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Panda may have faked pregnancy to get special treatment

Panda Might Have Faked Pregnancy To Get Special Treatment


When you're pregnant, you need to eat more because of that whole "growing-a-child-inside-of-me" thing. But fakin' it for food? Turns out a panda in China might have done just that. Ai Hin seemed to be pregnant for about two months. She wasn't eating and moving around as much and even had a rise in hormone levels.

And then experts from the Chengdu Giant Panda Breeding Research Center, which is where the panda lives, say the pregnancy symptoms just disappeared, and her hormone levels went back to normal.

The Independent reports it's believed Ai Hin was trying to get the special treatment given to pregnant pandas, like getting more food and being placed in air-conditioned rooms instead of being out in the heat.

Chinese news outlet Xinhua even said the center had planned to broadcast the birth, but that was quickly canceled after experts realized the panda was having a "phantom pregnancy."

It turns out this isn't really rare for pandas.

The BBC has reported it's difficult to determine whether a panda is actually pregnant because "an ultrasound scan is not guaranteed to help as a panda [fetus] is tiny, difficult to detect and develops late."

Suzanne Hall, a researcher at the San Diego Zoo's Institute for Conservation Research, says when pandas go through phantom pregnancies, they experience many of the physical symptoms they'd have if they were really pregnant. Hall suggests female pandas that experience pseudopregnancies are trying to "prime" their bodies for the real deal. Because pandas only mate once every two or three years, Hall concludes, "If you miss a year, it's a big loss to your lifetime reproductive output."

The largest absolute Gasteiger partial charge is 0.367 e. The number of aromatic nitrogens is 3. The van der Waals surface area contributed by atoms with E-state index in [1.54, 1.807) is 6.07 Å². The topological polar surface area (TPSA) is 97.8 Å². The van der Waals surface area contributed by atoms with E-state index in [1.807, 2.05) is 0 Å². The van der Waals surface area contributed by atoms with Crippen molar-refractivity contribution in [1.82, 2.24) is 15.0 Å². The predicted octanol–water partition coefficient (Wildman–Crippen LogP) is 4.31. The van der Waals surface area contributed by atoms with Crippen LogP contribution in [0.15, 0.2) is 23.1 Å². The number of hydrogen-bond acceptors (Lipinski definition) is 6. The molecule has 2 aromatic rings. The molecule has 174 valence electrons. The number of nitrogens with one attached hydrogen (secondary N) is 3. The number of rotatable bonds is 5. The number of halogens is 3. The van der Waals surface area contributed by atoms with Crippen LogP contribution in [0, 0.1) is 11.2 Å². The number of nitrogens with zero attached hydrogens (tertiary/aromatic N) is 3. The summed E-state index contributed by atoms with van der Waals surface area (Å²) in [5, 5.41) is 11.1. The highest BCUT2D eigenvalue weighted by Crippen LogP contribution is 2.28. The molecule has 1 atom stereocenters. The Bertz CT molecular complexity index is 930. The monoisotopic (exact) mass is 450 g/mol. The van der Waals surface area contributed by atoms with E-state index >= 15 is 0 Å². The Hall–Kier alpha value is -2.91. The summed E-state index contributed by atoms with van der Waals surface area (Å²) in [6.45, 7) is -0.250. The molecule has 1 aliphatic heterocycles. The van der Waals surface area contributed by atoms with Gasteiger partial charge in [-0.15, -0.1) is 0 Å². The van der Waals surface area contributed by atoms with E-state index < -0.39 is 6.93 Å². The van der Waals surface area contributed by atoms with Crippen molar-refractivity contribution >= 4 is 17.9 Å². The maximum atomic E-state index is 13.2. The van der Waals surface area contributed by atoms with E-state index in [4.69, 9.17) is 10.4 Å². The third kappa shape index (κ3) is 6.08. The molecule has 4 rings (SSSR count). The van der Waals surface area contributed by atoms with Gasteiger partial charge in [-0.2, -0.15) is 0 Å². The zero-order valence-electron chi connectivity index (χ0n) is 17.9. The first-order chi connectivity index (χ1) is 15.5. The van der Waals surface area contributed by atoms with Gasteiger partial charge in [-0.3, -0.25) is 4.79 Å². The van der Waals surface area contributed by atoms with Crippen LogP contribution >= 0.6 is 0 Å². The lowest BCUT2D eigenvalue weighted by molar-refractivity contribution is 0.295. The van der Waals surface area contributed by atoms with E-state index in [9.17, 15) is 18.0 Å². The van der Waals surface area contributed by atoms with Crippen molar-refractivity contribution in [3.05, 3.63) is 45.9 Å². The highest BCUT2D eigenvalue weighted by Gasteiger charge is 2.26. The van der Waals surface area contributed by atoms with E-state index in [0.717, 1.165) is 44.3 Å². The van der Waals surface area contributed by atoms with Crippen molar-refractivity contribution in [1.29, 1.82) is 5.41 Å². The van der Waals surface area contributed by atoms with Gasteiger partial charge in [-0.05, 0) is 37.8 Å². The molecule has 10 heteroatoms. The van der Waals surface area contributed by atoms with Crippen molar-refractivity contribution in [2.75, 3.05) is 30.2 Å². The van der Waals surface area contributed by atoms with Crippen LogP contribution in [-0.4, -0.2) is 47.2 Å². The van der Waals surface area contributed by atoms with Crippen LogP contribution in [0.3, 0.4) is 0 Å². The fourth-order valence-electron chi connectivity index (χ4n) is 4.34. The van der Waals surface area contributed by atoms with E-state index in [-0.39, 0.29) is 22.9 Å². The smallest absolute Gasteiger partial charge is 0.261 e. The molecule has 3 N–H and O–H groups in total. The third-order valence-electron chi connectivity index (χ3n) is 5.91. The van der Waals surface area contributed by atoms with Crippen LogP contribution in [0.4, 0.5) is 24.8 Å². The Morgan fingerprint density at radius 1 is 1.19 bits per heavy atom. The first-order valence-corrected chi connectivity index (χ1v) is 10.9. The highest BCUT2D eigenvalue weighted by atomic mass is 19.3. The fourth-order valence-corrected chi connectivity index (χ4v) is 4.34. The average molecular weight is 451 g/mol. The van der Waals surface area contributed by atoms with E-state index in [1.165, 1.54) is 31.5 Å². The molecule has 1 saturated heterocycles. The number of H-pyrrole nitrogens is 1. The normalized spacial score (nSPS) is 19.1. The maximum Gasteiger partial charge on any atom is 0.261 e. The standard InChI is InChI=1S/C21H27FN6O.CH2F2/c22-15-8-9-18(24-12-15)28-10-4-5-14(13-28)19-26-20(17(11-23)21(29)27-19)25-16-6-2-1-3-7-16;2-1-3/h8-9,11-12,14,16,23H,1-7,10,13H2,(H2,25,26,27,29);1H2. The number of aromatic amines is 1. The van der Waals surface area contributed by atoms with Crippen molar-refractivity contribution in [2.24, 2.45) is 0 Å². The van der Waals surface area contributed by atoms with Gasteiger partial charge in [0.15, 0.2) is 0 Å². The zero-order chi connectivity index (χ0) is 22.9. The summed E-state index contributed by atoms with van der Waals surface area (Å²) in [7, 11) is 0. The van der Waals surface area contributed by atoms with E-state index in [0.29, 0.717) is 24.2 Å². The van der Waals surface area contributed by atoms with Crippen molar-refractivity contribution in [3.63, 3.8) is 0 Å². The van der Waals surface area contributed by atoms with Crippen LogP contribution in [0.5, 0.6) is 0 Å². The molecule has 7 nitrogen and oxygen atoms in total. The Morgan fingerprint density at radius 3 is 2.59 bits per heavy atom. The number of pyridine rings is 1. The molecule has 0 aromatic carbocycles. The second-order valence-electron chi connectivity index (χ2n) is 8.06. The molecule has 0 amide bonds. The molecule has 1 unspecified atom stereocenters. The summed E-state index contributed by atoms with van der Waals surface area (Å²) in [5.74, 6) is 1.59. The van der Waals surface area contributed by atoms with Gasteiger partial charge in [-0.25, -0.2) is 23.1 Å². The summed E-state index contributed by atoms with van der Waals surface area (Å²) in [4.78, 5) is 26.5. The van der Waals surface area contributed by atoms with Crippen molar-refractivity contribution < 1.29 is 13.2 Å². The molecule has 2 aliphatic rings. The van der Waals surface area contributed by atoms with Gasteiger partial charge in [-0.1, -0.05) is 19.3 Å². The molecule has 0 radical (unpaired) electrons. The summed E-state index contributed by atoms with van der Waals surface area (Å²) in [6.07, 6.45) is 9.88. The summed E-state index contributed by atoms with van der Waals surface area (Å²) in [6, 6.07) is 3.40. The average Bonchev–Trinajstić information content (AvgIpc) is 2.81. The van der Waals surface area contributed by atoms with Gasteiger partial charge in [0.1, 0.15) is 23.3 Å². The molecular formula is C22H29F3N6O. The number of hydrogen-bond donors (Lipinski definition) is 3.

Another possible explanation, according to Hall: Some of these pandas might have miscarried, although some that experience pseudopregnancy have never even mated.

The topic of panda reproduction is of interest to researchers for conservation purposes -- there aren't many pandas left in the world. The Smithsonian National Zoological Park says 300 are currently in captivity in breeding centers and zoos. About 1,600 live outside of captivity.

Xinhua reported only 24 percent of those female pandas living in zoos and breeding centers actually give birth.

And LiveScience says phantom pregnancies have also been observed among bears and other carnivorous animals. Even human women have been known to experience them.

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